Research activities of the CCS are local, regional, and international, with six core projects and more than 30 affiliated projects.
Core projects are central to the mission of the CSS, they and are led by CCS staff, and they address either specific issues of conservation concern or broad ongoing research activities.
New York City EcoFlora
The New York City metropolitan area, while densely populated and highly urbanized, is also home to a significant diversity of plants, animals, fungi, and habitats, which are under increasing threat by development and a changing climate. Data about this biodiversity are scattered across natural history collections, publications, and institutions.
The NYC EcoFlora Project is creating a dynamic online repository for information about the City’s plants and their ecology, in part based on citizen science efforts in all five boroughs. An online checklist of local plants will help build ecological awareness to enable citizens to serve as stewards of New York City’s environment.
More information: New York City EcoFlora
Flora of Central Park
The goal of the project is to document the flora and provide an up-to-date botanical inventory for ongoing restoration, conservation, education, and recreation programs.
More information: Flora of Central Park
NYBG Invasive Species of New York City Working Group
Confronting one of the more serious conservation challenges in New York City, this group focuses on emerging invasive plant species. The group meets monthly, addresses selected topics, and issues published reports. The goal is to raise awareness among the public and regulatory agencies that are concerned with detection and eradication of invasive species.
The first species for focus is the emerging invasive Incised Fumewort (Corydalis incisa).
More information: Incised Fumewort
Strategy for Conserving Ash Trees in the Northeast: Collection, Analysis, and Outreach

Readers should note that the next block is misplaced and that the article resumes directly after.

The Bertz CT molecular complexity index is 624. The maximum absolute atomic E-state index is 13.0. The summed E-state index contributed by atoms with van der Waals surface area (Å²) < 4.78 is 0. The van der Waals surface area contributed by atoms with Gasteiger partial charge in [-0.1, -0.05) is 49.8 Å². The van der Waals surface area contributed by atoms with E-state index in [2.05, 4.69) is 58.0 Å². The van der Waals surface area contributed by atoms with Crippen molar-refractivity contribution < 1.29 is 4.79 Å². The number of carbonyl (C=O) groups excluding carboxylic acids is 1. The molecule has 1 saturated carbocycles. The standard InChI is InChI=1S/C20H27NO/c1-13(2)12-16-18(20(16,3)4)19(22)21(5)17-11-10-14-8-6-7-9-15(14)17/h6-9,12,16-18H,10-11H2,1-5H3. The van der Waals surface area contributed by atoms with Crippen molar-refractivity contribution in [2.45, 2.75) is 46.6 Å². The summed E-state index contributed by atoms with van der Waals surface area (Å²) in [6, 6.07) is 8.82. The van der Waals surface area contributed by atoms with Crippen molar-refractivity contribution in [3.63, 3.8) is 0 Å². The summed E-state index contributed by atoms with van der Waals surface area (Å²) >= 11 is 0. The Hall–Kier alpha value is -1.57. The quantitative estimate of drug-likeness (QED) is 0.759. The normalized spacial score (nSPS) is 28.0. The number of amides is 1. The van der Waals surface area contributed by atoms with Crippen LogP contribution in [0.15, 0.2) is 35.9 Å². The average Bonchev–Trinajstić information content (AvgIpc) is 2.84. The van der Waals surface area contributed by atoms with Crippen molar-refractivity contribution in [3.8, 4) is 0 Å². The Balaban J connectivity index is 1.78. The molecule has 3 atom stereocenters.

NYBG scientists, working as part of a multi-disciplinary, multi-institutional team, are investigating the genetic diversity of ash trees as part of an effort to protect North American ash trees from the invasive Emerald Ash Borer (EAB). The project’s goal is to elucidate the relationships of ash species and study patterns of susceptibility to EAB.
Additionally, citizen scientists are being trained in ash identification and data collection, in order to develop a network to support ash conservation initiatives.
More information: Strategy for Conserving Ash Trees in the Northeast
Conservation Assessments of Plants of the Americas
The lack of a comprehensive list of the world’s threatened plant species is one of the greatest impediments to strategically protecting the world’s flora, and fewer than five percent of the world’s plant species have had their global conservation status assessed by the International Union for the Conservation of Nature (IUCN).
To address this shortfall, NYBG has developed a streamlined method to conduct plant conservation assessments using Geographic Information Systems (GIS) analysis of data derived from herbarium specimens. Employing this protocol, NYBG proposes to complete preliminary conservation assessments for all species of plants of the Western Hemisphere. These assessments will be used by international agencies such as the IUCN and the Convention on International Trade in Endangered Species (CITES), which prevents the illegal trafficking of endangered species.
Forum for Conservation Action
The Forum for Conservation Action provides a mechanism for NYBG scientists and collaborators to share information, cross-fertilize thinking, assess opportunities, optimize responses, and catalyze action. The Forum holds workshops and produces written reports for conservation practitioners and policymakers.
Affiliated Research Projects of the Center for Conservation Strategy are NYBG research projects that have conservation of plants or fungi as integral components and that support one or more of goals and targets of the Global Strategy for Plant Conservation.
Affiliated Research Projects are centered in all six Areas of Botanical Concern.
More information: Affiliated Research Projects